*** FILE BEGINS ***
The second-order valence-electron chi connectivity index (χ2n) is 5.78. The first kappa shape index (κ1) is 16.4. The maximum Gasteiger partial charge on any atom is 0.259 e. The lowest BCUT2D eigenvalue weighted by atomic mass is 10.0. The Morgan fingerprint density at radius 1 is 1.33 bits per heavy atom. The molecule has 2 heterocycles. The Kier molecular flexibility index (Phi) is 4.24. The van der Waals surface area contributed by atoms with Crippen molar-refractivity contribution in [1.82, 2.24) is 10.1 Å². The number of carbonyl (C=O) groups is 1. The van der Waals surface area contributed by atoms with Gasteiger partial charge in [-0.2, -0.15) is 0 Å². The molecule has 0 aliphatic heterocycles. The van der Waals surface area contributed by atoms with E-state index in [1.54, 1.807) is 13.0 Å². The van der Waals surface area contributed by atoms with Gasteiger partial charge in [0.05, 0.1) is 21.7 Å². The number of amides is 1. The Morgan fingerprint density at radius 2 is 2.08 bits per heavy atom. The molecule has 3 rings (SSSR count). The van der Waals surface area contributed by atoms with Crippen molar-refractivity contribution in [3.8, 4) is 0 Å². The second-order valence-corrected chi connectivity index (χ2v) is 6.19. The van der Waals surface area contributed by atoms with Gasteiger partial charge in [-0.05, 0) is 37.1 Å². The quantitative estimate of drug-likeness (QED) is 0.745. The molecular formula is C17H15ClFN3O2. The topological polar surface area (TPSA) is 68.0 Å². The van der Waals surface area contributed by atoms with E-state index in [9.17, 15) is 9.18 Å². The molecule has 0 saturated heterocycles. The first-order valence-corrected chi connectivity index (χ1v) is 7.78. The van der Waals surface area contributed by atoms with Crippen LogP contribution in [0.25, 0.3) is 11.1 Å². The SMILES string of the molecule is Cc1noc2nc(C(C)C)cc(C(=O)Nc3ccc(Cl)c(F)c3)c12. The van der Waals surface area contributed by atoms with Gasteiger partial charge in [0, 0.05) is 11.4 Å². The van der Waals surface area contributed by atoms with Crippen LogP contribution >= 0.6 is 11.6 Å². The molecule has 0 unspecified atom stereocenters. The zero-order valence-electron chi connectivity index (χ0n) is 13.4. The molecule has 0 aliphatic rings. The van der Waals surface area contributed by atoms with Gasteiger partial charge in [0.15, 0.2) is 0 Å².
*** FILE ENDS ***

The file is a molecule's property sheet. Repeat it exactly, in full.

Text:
The second-order valence-electron chi connectivity index (χ2n) is 5.78. The first kappa shape index (κ1) is 16.4. The maximum Gasteiger partial charge on any atom is 0.259 e. The lowest BCUT2D eigenvalue weighted by atomic mass is 10.0. The Morgan fingerprint density at radius 1 is 1.33 bits per heavy atom. The molecule has 2 heterocycles. The Kier molecular flexibility index (Phi) is 4.24. The van der Waals surface area contributed by atoms with Crippen molar-refractivity contribution in [1.82, 2.24) is 10.1 Å². The number of carbonyl (C=O) groups is 1. The van der Waals surface area contributed by atoms with Gasteiger partial charge in [-0.2, -0.15) is 0 Å². The molecule has 0 aliphatic heterocycles. The van der Waals surface area contributed by atoms with E-state index in [1.54, 1.807) is 13.0 Å². The van der Waals surface area contributed by atoms with Gasteiger partial charge in [0.05, 0.1) is 21.7 Å². The number of amides is 1. The Morgan fingerprint density at radius 2 is 2.08 bits per heavy atom. The molecule has 3 rings (SSSR count). The van der Waals surface area contributed by atoms with Crippen molar-refractivity contribution in [3.8, 4) is 0 Å². The second-order valence-corrected chi connectivity index (χ2v) is 6.19. The van der Waals surface area contributed by atoms with Gasteiger partial charge in [-0.05, 0) is 37.1 Å². The quantitative estimate of drug-likeness (QED) is 0.745. The molecular formula is C17H15ClFN3O2. The topological polar surface area (TPSA) is 68.0 Å². The van der Waals surface area contributed by atoms with E-state index in [9.17, 15) is 9.18 Å². The molecule has 0 saturated heterocycles. The first-order valence-corrected chi connectivity index (χ1v) is 7.78. The van der Waals surface area contributed by atoms with Crippen LogP contribution in [0.25, 0.3) is 11.1 Å². The SMILES string of the molecule is Cc1noc2nc(C(C)C)cc(C(=O)Nc3ccc(Cl)c(F)c3)c12. The van der Waals surface area contributed by atoms with Gasteiger partial charge in [0, 0.05) is 11.4 Å². The van der Waals surface area contributed by atoms with Crippen LogP contribution >= 0.6 is 11.6 Å². The molecule has 0 unspecified atom stereocenters. The zero-order valence-electron chi connectivity index (χ0n) is 13.4. The molecule has 0 aliphatic rings. The van der Waals surface area contributed by atoms with Gasteiger partial charge in [0.15, 0.2) is 0 Å².